While I totally agree with the principles of hunger-motivated eating and “intuitive” principles of eating, I also know that it is not as simple as it sounds. My husband has always joked when I have said “listen to your body” because his body says to eat the entire bag of Lay’s! Of course this is not exactly true, and I have never seen him consume an entire gigantic bag of chips, however this is an issue that comes up often when “intuitive eating” and “listening to your body”is promoted. What is a parent to do when a child does appear obsessed with whatever sweets are in the home and can’t wait until he or she can get a hold of it? What is an adult supposed to do when they are dieting and truly craving something sweet? or salty such as chips?

We are a culture of “all or nothing” thinking. You have heard it before….the dangers of being “on” a diet, then “off” a diet. People follow the craziest and most restrictive diets for a variety of reasons, but when, inevitably, they can’t maintain the restriction (usually due to a powerful physiological response to starvation coupled with an environmental trigger, such as exposure to a particular food), well, after they break the diet, everything changes.

After having that cookie, or eating a handful of those chips, total mind games take over. The “all or nothing” mindset kicks in and people lose control (who wouldn’t?)

The problem is that if we want to encourage our children to eat healthy, but also don’t want them focused too much on eating and food, then we need to be careful about the messages we send. We want them to make healthy choices, however, we don’t want them to feel guilty about having a cookie. What is the best advice to promote a healthy relationship to eating and especially, to “fun food”? Here are my 5 Tips for Having Your Cake and Eating It Too….

  1. Never withhold food from a child, especially a sweet or dessert, until they have finished the main meal. This serves to reward them with sweets and teach them that something is very wrong with the food they are being served and something is very special about the sweet they are being rewarded for. Instead, let them have the sweet right along with their meal. This bothers many parents because they were brought up back in the day when sweets were used as reward, or withheld for punishment. Many of those brought up this way tend to continue to reward themselves with sweets when they are finally adults and can do what they want. I remember one patient I saw for binge eating. She had gained and lost hundreds of pounds over the years. Her mom used to restrict her to make her lose weight, so when she finally was out on her own, she was all about getting back at her mom and started to use food (sweets especially) as a reward for almost everything. Now as an adult, her mom still made comments about her weight and eating, and it bothered her, even though she was 50 years old.  I remember her telling me after her mom passed away that she still was feeling restricted and it was hard for her to accept now that her mom was no longer alive, she did not have to sneak or get back at her. It still was hard for her as she had been doing this for so long (binge eating sweets). So the message is, beware of restricting sweets or making them special as it will likely mess up your child’s relationship with eating (or if YOU have been restricted, maybe it is time to think about sweets in a different way?)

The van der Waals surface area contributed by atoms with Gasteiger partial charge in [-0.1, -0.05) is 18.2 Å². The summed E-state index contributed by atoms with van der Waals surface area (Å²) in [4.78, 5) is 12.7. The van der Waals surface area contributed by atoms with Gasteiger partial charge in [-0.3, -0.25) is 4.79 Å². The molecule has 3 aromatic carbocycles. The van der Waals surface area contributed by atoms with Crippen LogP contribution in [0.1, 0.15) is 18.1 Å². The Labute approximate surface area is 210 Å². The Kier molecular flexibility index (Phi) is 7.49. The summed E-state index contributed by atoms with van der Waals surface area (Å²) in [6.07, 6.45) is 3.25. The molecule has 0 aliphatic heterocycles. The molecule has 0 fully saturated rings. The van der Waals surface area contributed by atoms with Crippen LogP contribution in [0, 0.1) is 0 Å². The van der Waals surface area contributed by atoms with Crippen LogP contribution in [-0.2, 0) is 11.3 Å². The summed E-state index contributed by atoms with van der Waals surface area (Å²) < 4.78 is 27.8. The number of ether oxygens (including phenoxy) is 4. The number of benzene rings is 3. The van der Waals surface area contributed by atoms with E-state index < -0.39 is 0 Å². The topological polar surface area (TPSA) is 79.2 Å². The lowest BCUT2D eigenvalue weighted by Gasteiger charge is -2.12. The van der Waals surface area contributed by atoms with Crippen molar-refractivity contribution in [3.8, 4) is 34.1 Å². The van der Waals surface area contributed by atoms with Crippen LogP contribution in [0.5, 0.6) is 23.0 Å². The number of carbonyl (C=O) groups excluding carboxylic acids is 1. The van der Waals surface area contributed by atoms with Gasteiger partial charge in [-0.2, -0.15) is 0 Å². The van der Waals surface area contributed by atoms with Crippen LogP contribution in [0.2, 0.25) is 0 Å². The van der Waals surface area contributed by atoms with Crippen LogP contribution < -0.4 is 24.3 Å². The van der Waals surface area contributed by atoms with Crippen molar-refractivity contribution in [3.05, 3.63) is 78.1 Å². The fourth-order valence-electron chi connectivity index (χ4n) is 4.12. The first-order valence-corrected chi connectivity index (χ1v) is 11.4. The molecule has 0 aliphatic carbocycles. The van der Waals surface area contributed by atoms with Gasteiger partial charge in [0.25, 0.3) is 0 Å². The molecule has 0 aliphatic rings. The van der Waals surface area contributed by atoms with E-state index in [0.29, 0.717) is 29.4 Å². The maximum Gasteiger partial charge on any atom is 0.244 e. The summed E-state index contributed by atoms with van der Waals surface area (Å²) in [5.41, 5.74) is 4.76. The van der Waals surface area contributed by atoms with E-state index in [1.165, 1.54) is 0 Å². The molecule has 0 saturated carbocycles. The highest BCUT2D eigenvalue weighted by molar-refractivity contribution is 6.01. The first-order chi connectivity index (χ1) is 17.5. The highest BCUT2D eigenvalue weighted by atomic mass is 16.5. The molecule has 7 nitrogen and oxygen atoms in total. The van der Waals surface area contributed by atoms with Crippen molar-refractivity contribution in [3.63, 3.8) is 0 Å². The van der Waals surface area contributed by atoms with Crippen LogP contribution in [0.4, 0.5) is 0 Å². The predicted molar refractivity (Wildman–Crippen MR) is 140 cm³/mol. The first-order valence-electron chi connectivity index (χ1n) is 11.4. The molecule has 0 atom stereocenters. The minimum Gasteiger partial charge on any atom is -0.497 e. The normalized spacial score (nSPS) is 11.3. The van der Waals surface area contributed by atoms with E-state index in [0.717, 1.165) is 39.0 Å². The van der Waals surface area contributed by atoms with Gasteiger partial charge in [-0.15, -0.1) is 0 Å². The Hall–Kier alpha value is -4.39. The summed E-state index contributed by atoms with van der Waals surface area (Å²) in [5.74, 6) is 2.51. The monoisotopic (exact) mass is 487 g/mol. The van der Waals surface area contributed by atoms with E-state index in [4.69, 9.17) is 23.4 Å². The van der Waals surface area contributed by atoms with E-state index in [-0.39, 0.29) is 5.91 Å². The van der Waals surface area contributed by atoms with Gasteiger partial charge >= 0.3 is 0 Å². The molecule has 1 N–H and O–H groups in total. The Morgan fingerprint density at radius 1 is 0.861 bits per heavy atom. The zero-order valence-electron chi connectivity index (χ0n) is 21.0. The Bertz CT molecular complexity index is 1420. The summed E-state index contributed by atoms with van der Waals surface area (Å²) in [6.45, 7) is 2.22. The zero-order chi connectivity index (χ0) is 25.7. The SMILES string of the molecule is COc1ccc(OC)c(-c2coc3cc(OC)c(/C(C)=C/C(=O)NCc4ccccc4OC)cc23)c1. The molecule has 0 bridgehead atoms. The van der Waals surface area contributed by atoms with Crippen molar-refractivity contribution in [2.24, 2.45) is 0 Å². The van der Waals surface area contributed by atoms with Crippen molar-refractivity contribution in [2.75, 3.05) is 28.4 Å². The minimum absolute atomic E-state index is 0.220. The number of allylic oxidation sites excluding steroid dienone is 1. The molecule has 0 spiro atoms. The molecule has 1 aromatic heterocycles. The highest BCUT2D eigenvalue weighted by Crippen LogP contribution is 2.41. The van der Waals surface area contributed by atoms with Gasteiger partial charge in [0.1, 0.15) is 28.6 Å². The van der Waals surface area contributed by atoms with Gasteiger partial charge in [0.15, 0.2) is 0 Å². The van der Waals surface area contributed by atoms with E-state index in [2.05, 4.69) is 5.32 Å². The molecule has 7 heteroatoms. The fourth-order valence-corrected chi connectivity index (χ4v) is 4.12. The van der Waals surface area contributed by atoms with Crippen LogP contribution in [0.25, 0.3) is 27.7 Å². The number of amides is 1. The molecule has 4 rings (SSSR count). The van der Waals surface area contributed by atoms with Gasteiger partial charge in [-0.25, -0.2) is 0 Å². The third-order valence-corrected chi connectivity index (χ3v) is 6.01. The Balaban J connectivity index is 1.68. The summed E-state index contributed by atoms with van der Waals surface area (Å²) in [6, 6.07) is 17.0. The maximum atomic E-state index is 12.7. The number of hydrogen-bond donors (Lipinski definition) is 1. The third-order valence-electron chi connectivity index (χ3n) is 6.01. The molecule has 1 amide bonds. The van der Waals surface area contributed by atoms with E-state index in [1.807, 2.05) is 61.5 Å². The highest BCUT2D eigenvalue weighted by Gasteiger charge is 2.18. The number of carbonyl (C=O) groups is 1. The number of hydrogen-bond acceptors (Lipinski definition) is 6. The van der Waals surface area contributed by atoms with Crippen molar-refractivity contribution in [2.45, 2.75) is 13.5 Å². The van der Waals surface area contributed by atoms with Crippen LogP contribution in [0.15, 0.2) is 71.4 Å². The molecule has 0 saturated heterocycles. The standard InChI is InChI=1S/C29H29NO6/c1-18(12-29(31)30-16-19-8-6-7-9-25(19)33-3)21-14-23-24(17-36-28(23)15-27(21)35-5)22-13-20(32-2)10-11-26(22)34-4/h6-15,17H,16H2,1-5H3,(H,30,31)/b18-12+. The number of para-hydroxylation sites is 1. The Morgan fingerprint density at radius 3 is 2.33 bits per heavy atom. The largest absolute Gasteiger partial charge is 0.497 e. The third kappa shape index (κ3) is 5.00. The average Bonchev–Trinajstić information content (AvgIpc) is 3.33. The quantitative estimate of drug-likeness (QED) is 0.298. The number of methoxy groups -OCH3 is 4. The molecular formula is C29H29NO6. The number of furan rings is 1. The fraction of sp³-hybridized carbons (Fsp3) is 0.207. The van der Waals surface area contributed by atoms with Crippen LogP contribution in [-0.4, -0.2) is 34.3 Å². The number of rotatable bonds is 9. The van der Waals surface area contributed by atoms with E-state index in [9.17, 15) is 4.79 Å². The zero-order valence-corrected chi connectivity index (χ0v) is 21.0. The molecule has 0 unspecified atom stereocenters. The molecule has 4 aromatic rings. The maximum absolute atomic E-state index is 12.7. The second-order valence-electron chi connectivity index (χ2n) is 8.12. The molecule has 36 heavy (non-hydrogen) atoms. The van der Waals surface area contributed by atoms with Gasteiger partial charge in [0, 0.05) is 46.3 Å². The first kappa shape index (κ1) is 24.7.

2. Pay attention to your child’s reaction around food (and pay attention to your own feelings when food is around). Accept that everyone is different. You may discover that your child has little interest in eating (I see these kinds of kids all the time in the Feeding Team, where children are referred for feeding issues). Or maybe the opposite is true, and your child seems obsessed with food. This sometimes is due to a child’s food intake being restricted, or too much attention placed on a child’s eating or weight. Other times, I have seen it just be that the child simply enjoys food and eating.  Even as an adult, some people seem to be bored with eating (“eat to live”) while others are somewhat obsessed with it, love cooking, love eating, and spend lots of time on it. This is not a bad thing necessarily, however if it is due to previous restriction, or dieting as an adult, then this kind of eating and food obsession tends to come with guilt, not pleasure and enjoyment.  The bottom line is you need to pay attention and accept that everyone is different. If you have a child obsessed with eating for whatever reason, or if you are for whatever reason, then it is important to create an environment where everyone is able to enjoy food and eating, but not be triggered into binge eating. This means having those fun foods on a regular basis because you enjoy them, but not going to Costco’s to buy the mega cookie tray to leave on the counter where there is a child who is not going to be able to stop. Or do what I do, and put them in zip lock freezer bags so you can take out what you want when you want it. No one is deprived and no one is triggered. Yes, I have had patients who are not able to do this as they will binge on them frozen. Know yourself, and do what you need to do to have balance in your eating.